OMAHA, Neb. -- To bursts of applause inside a downtown Omaha hotel ballroom Tuesday evening, Vice President Mike Pence encouraged a crowd of 350 to turn out for Gov. Pete Ricketts’ re-election bid this November.
“Nebraska needs four more years of Gov. Pete Ricketts,” Pence said, drawing the largest applause of the night at a fundraising event where VIP seats and a photo with the vice president fetched $20,000.
Earlier Tuesday, the former Indiana governor and congressman, who said he befriended Ricketts years ago, touted the accomplishments of his boss, President Donald Trump, at an economic round-table discussion in Council Bluffs, Iowa.
Pence recycled the highlights of Trump’s 13-plus months in the Oval Office for Nebraska Republicans on Tuesday night in his lead-up to a pitch for why Ricketts deserves another term leading the Cornhusker State.
Tax cuts and slashing government regulations, both at the federal and state levels, has contributed to “an all-time high” confidence among small-business owners, unemployment levels at a 17-year low, and wage growth at its most rapid since the waning years of President George W. Bush, according to Pence.
“And we’re just getting started,” the vice president added.
Nebraska was reaping the results, Pence said. He cited the $1,000 bonuses Nelnet awarded to its nearly 4,100 employees after Trump signed the Tax Cuts and Jobs Act into law, as well as bonuses doled out by Pinnacle Bank.
Corporations such as Union Pacific would save an estimated $6 billion in taxes this year, he added, and Warren Buffett, who just announced the tax cuts created a $29 billion windfall for Berkshire Hathaway, said the legislation created a “huge tailwind for American business.”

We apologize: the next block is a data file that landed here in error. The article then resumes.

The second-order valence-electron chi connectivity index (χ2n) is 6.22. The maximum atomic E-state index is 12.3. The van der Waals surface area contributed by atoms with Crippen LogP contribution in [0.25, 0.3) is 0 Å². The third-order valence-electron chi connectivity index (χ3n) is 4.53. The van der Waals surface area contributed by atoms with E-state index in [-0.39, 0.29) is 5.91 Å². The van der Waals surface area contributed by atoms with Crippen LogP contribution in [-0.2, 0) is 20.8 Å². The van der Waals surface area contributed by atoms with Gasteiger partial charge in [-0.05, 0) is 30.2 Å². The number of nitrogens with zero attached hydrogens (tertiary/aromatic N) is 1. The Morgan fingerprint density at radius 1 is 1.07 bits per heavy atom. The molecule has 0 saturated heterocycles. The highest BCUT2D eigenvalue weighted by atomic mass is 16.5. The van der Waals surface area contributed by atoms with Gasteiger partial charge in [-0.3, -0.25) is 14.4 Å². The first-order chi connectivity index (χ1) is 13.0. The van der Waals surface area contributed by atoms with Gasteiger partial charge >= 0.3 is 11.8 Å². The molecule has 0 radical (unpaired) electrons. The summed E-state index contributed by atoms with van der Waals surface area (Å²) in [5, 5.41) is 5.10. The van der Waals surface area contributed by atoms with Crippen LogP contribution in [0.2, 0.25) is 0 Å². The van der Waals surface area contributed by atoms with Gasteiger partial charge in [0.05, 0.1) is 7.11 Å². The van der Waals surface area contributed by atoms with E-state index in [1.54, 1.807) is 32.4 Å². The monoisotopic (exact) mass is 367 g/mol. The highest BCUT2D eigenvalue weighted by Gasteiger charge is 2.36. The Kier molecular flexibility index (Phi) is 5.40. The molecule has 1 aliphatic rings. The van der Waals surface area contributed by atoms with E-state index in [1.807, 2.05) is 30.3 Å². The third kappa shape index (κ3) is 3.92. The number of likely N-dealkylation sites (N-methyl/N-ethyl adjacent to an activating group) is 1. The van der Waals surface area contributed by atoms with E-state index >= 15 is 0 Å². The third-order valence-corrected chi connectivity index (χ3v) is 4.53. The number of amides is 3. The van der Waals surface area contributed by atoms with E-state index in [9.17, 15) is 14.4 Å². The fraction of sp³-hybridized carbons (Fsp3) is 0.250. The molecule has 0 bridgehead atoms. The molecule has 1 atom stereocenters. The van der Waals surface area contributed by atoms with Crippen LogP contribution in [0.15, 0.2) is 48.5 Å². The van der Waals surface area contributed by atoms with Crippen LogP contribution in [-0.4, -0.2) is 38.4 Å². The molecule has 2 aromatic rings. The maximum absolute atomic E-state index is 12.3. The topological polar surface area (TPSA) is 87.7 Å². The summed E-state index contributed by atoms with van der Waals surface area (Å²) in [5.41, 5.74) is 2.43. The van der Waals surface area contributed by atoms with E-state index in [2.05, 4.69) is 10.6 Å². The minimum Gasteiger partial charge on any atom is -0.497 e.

Pence told the crowd that a vote for Ricketts was a vote to continue bringing back a “stronger, more prosperous and safer” Nebraska and nation.
“I want to encourage all of the men and women who lead businesses in the city and on the farm all across Nebraska to leave here tonight and go tell somebody,” Pence said. “I want you to talk about that record of success, because it’s not our administration’s record, it’s not the governor’s record, it’s all of our record of success.
“Together we are bringing Nebraska back, together we are bringing back the American economy and American strength back,” he added.
After dinner, Ricketts made his pitch, saying a vote to put him back in the governor’s office for four more years would be a vote to continue running Nebraska like a business.
“We’re supposed to be efficient and effective,” he said. “We’re supposed to be doing a good job of providing services, doing it in a way that is operationally excellent and controlling our costs at the same time just like the private sector does every day.”
Ricketts will likely advance from the May 15 primary to square off in the general election against the newly minted Democratic Sen. Bob Krist of Omaha.
He said he believes his approach as governor -- more like the CEO of a large, complicated business -- is helping draw more opportunities to the state.
Last year, more than $1 billion in business investments poured into the state, he said, creating more jobs “and allowing more Nebraska families to be able to enjoy the good life and pursue their dreams.
“Folks, that is what it’s all about at the end of the day.”